Creative Lighting Outdoors with Small Flash and Gels

Creative Lighting Outdoors with Small Flash and Gels

Though gels are often used to correct colors or to create a bold dance club look, I think they’re a blast to use for creative fun. I often use them to change the color of an outdoor background while leaving the model’s skin color the same. That means I can add more blue to a sky or warm up the sky for a sunrise look while keeping the model looking normal.

As I demonstrate in this video, I can add a colored gel to my main portrait flash, create a manual and custom white balance based on that light, which will cause the background to go the opposite color. One trick though is to make sure your flash overpowers your ambient light for deeper and more vivid tones while keeping your model’s skin color accurate.

For this shoot, I chose a spot that would be hard in natural light. We’re on top of a Utah mountain with no shade, at close to noon. Shooting natural light would mean a washed out sky and dark eye sockets on the model. So with the sun straight up, this is a perfect spot for flash. But I also want the sky to be a deeper blue, so I used a warm gel out of my Rogue Flash Gel Kit.

The camera, flash output, white balance – everything is set manually of course. The model’s skin tones remain normal and the background goes cool, the opposite color of the gel. That makes my sky more blue than normal, and the greens are a deep and beautiful blue/green.


I explain it all in the video above, but to sum it up I’m combining everything we talked about in the previous three articles. I’m doing custom white balances throughout the shoot, I’m controlling light angles based on the model’s face, but now I’m adding Rogue Flash gels to my lights for more creative fun. And in doing so, I can change the color of my background.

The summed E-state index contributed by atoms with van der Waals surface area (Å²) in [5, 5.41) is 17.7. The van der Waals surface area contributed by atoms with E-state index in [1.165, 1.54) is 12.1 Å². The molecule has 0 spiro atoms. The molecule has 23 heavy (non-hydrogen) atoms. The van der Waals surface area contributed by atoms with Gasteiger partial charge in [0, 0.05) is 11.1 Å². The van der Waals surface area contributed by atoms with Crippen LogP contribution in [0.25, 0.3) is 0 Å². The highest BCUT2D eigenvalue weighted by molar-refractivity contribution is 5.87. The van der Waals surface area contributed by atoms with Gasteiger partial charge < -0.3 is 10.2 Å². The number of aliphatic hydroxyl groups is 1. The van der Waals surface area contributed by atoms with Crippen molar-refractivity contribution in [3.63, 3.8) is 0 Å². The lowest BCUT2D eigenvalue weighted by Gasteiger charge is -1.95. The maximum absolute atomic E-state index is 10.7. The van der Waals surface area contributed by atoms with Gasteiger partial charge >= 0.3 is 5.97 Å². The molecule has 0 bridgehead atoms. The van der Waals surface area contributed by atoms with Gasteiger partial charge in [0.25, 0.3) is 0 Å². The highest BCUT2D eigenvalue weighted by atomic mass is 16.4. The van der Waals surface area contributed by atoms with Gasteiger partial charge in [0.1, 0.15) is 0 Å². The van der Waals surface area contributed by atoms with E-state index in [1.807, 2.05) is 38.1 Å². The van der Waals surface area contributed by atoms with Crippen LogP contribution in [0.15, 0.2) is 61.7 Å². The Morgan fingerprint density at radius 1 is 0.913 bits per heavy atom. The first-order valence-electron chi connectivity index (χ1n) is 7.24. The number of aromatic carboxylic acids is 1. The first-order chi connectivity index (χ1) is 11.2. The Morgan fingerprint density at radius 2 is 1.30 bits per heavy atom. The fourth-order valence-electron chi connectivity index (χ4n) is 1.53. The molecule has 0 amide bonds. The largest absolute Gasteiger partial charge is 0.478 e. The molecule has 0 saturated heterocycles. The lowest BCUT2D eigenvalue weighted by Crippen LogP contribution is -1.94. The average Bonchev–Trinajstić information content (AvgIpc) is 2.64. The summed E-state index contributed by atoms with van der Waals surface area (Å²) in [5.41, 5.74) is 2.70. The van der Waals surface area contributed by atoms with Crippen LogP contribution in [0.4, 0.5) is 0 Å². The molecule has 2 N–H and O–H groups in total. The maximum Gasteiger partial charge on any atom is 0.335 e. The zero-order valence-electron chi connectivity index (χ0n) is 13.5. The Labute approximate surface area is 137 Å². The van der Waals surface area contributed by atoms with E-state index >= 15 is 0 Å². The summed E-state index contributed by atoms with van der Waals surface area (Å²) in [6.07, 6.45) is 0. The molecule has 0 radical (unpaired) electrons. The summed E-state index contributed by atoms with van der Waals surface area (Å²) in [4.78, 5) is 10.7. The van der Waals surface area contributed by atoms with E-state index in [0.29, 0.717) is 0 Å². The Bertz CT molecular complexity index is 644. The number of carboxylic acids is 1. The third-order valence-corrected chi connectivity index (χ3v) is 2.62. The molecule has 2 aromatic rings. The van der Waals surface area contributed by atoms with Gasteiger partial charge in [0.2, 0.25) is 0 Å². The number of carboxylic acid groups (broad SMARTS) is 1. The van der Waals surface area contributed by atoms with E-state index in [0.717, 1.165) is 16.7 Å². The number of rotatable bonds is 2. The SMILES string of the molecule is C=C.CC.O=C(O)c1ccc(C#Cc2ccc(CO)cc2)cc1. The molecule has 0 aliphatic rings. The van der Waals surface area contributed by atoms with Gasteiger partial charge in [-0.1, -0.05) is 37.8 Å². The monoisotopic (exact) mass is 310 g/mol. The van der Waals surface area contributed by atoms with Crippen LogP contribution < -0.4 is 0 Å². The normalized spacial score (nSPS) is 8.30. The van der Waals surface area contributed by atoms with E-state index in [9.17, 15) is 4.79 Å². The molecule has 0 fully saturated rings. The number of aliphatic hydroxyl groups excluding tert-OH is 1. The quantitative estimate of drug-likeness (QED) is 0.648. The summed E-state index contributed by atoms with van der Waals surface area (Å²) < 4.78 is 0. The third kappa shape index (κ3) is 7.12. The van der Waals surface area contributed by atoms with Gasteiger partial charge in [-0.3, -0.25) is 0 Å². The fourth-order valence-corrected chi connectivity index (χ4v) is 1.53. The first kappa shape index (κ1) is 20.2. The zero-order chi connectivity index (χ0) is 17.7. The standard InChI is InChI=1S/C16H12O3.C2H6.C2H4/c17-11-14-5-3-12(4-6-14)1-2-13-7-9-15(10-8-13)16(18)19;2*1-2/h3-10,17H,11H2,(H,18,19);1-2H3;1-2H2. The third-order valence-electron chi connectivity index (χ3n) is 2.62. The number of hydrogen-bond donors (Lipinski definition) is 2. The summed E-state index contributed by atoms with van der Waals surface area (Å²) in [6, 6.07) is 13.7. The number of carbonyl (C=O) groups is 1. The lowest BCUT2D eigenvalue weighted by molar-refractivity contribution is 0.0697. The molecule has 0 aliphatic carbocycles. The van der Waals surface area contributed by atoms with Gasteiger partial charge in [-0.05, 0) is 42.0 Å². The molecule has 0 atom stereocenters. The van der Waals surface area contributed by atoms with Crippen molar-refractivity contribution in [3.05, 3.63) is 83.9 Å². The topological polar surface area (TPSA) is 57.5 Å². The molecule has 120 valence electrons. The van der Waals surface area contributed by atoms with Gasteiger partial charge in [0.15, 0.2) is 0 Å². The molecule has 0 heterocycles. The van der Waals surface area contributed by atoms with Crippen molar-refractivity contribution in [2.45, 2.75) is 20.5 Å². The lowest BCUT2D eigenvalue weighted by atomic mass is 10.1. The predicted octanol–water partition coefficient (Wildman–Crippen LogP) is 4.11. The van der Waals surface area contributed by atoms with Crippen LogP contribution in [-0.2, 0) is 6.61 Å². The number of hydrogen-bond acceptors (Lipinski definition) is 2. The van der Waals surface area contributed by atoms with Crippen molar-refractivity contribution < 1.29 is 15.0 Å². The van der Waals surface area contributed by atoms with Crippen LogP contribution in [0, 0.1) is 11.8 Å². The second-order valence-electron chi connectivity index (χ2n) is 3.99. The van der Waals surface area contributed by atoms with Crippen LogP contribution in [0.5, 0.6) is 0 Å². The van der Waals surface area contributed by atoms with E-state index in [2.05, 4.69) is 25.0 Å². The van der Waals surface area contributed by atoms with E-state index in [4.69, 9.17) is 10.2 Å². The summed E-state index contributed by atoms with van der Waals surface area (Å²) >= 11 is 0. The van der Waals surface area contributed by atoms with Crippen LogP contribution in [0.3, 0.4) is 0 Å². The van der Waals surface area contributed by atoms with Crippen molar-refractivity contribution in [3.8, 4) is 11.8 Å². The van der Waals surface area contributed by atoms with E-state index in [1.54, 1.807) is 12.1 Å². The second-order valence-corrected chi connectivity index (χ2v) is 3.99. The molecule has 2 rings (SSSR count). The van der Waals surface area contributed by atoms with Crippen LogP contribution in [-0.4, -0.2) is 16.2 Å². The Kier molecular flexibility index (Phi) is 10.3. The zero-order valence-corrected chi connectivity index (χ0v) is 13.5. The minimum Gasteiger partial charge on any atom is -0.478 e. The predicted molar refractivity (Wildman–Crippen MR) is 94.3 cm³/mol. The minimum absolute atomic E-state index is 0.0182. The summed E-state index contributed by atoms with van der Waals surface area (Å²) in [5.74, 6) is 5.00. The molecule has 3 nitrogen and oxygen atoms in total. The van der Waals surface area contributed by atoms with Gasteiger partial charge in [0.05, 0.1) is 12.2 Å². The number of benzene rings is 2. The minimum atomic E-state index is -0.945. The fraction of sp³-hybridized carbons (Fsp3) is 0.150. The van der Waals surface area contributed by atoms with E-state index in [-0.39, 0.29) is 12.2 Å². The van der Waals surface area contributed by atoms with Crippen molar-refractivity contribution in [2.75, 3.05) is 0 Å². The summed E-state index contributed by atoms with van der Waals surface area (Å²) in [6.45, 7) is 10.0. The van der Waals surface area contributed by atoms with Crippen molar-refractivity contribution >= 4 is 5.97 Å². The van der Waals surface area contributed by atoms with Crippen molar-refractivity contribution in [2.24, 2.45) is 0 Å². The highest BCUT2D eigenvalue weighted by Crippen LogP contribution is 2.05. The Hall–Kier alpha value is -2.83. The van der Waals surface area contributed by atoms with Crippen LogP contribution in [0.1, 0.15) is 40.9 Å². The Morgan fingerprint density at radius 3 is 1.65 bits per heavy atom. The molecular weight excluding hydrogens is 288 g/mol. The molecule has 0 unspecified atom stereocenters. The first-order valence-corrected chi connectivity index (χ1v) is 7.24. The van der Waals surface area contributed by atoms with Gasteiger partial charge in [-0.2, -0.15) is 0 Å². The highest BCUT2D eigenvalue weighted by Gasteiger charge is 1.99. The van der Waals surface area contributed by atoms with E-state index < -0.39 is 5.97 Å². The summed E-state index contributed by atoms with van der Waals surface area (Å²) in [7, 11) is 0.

And if I don’t want a blue background but rather a warm sunrise look, I can do that too by adding blue gels to my flashes.

There are a lot of purple flowers in this meadow that didn’t show up in these previous images. A green gel creates a more magenta background that accentuates those purple flowers in the meadow. I’m in the same spot with the same high sun, but now getting a completely different look outside, just using these Rogue Flash Gels and a new custom white balance.

I thought it’d be fun to end with a warm sunset look, so back to the cool gel on the flashes for these next set of images.

Finally, I wanted a misty morning look, so I ran my fog machine behind the model using a portable battery unit, and lit the fog with another flash. It gave me a nice ambiance that’s not possible with basic lighting techniques on a typical hot, summer day in the dry, non-misty mountains of Utah.

When we take full control our lighting and really understand what we’re doing, we can create any look we can imagine.

True creativity is the ability to solve problems. And many shoots are not ideal, but rather full of problems. Not every day can be warm or sunny, and not all shoots can be at the “perfect” time of day. But no matter what, it’s still up to us to create perfect images. Understanding lighting and color and doing things manually, can be a great tool for problem solving and creating wonderful images on a not-so-perfect day.

With the technical aspects all set manually, I can focus completely on the model, her personality with full engagement. I want genuine expressions and smiles that draw the viewer in.

I’m excited to see what you all create with these tools and techniques. Have fun and happy shooting.

And until next time, America.

Additional Blog Posts in this Series:

Part 1: Get Perfect Color in Camera with the ExpoDisc

Part 2:  Improve Your Natural Light Portraits

Part 3: Using Speedlights & Modifiers to Improve Your Portraits

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